Yeast and Fungus Among Us: Tinea and Candida Infections of the Skin

MAY 12, 2015
Jeannette Y. Wick, RPh, MBA
Fungal infections are common but tend to resolve completely with treatment.
Fungi are ubiquitous and present in all environmental niches (eg, soil, plants, trees, indoor surfaces, human skin). There are roughly 1.5 million different species of fungi, a handful of which are responsible for the majority of unsightly, often embarrassing skin infections. The health care community began to shine the spotlight on fungal infections in the late 20th century: at that time, the spread of HIV created large populations of immunologically impaired people with heightened susceptibility to raging, potentially lifethreatening fungal infections.1,2

The Fungi Story
Fungi were originally classified as plants—think, grocery-store mushrooms— and many people are unaware that these chlorophyll- and cell wall–deficient organisms are not plant species. Most fungi thrive at temperatures between 53.6°F and 86°F (12°C-30°C). Mammals’ high body temperatures compared with ambient temperatures endow them with protective endothermy (inhospitable temperature for fungal growth) against fungi that enter the body.2

The approximately 300 fungi that cause disease in humans are primarily dermatophytes—they infect our outer skin—and they are classified by the area they infect. Fungi need warmth and moisture, making sweaty feet, skin folds, and mucous membranes attractive. Some fungi are yeast-like, causing infections such as candidiasis, while others are mold-like, causing tinea infections. This article examines the most common fungal skin infections3 (Online Table4-6).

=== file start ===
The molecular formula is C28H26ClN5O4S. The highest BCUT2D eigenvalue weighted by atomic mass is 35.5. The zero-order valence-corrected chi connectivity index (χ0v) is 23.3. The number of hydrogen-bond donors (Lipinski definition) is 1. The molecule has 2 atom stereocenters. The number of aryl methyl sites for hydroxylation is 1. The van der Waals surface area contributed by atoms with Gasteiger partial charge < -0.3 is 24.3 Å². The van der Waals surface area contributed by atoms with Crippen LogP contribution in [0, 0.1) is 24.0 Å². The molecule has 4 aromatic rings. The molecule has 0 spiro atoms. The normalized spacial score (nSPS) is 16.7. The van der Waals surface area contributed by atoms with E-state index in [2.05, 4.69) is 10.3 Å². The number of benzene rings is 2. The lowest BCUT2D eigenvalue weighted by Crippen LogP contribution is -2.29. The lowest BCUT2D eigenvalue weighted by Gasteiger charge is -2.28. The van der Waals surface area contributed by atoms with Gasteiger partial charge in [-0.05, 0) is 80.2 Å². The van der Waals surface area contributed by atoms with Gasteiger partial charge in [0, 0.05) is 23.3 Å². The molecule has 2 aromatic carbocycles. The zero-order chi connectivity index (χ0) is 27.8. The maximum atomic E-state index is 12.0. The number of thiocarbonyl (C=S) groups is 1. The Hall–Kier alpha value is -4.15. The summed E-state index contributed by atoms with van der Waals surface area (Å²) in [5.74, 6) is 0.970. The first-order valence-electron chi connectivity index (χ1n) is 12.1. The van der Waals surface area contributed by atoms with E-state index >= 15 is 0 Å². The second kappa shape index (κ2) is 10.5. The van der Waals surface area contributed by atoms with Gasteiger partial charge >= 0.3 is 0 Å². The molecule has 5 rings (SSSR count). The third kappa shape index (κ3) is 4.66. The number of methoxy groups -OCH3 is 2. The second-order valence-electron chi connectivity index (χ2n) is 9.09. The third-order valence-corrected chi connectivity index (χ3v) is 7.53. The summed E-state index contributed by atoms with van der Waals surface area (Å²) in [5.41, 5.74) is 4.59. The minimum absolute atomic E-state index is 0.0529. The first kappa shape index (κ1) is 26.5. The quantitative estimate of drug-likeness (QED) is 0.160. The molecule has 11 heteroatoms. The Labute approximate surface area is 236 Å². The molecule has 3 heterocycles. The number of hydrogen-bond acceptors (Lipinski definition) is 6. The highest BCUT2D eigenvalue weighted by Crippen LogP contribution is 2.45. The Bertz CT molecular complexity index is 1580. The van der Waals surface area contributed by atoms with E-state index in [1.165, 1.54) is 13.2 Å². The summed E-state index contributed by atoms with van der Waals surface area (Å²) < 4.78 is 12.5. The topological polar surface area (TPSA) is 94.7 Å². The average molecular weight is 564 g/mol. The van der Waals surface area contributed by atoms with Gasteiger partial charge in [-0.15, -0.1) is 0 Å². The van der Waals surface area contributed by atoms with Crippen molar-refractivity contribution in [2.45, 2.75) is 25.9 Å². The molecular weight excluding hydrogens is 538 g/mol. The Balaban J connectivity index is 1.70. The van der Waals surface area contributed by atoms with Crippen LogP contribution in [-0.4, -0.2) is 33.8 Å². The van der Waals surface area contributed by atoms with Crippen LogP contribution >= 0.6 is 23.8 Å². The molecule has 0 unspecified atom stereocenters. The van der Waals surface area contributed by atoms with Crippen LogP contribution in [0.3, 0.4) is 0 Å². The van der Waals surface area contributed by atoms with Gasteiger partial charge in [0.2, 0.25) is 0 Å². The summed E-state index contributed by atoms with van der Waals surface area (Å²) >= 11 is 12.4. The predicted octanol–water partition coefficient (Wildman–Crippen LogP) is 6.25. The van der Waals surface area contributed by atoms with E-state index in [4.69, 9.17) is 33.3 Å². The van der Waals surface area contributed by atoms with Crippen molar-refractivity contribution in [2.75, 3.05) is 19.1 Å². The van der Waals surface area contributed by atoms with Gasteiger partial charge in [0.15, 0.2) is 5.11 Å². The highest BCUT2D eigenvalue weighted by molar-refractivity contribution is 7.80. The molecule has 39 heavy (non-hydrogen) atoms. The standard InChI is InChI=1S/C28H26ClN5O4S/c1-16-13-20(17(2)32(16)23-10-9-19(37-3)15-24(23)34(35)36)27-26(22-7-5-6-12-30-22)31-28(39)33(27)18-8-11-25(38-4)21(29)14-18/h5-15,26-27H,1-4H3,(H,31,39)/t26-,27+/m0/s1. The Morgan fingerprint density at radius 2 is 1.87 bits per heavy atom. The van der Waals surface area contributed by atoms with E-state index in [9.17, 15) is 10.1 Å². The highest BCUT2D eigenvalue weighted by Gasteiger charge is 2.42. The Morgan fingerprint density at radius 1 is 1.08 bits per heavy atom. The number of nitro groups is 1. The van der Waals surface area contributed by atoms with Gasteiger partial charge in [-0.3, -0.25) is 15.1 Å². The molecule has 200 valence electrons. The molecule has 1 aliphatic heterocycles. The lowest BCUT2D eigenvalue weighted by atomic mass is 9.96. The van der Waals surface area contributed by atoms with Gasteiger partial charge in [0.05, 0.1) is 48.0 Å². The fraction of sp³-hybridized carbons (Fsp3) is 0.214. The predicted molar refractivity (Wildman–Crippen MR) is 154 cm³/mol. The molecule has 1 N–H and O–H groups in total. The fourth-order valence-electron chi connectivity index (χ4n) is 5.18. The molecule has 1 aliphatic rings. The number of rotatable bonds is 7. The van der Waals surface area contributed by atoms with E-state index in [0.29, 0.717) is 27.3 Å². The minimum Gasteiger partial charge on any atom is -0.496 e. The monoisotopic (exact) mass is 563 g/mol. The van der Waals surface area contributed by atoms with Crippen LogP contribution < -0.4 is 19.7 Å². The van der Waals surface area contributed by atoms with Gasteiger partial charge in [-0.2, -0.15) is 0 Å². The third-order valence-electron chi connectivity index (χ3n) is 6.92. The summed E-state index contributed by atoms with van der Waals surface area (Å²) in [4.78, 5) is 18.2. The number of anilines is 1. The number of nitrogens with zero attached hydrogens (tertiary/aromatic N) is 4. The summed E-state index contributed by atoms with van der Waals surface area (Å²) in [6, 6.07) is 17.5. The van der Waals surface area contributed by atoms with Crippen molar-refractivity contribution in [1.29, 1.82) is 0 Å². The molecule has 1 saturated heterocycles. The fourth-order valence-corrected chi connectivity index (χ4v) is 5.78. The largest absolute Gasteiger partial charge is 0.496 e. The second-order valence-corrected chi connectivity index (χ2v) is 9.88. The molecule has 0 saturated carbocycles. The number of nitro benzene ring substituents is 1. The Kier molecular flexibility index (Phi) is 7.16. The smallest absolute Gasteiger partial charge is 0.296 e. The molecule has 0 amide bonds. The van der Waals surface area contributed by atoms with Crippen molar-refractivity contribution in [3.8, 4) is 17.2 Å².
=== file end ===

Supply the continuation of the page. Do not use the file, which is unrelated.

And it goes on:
Candidiasis
Candida yeasts grow on the skin’s surface. Antibiotic use or immune system dysfunction creates opportunities for oral, digestive, or vaginal overgrowth. Candida fungi prefer moist areas, making Candida a common cause of diaper rash, rash in obese patients’ skin folds, and vaginal infections. Candida infection often responds to nystatin.5,6

Athlete’s Foot, Jock Itch, and Ringworm
Three types of fungal infection are closely related:
  • Tinea pedis (athlete’s foot): on any given day, 20% of Americans are infected (most of them are men). Risk factors include wearing athletic shoes that retain warmth and perspiration and using public athletic facilities. Most patients can treat athlete’s foot successfully with an OTC topical antifungal, although severe cases require a prescription product. Recurrence is common, even after prolonged treatment.6,7
  • Tinea cruris (jock itch): this infection frequently follows athlete’s foot and is characterized by burning, scaly, and itchy skin. It typically affects young males, although women can contract it, as well. Some clinicians counsel patients infected with athlete’s foot to put socks on before underwear to prevent the infection’s spread.6,7
  • Tinea corporis (ringworm—a misnomer, it’s not a worm): highly contagious, ringworm forms on the trunk or extremities, and affects more women than men. Ringworm’s vectors are shared clothing and towels, direct contact with others who are infected, and companion animals.6,7 These 3 infections usually respond to topical treatment with terbinafine, butenafine, or luliconazole. Extensive or severe infection, however, may require oral antifungals.6-8



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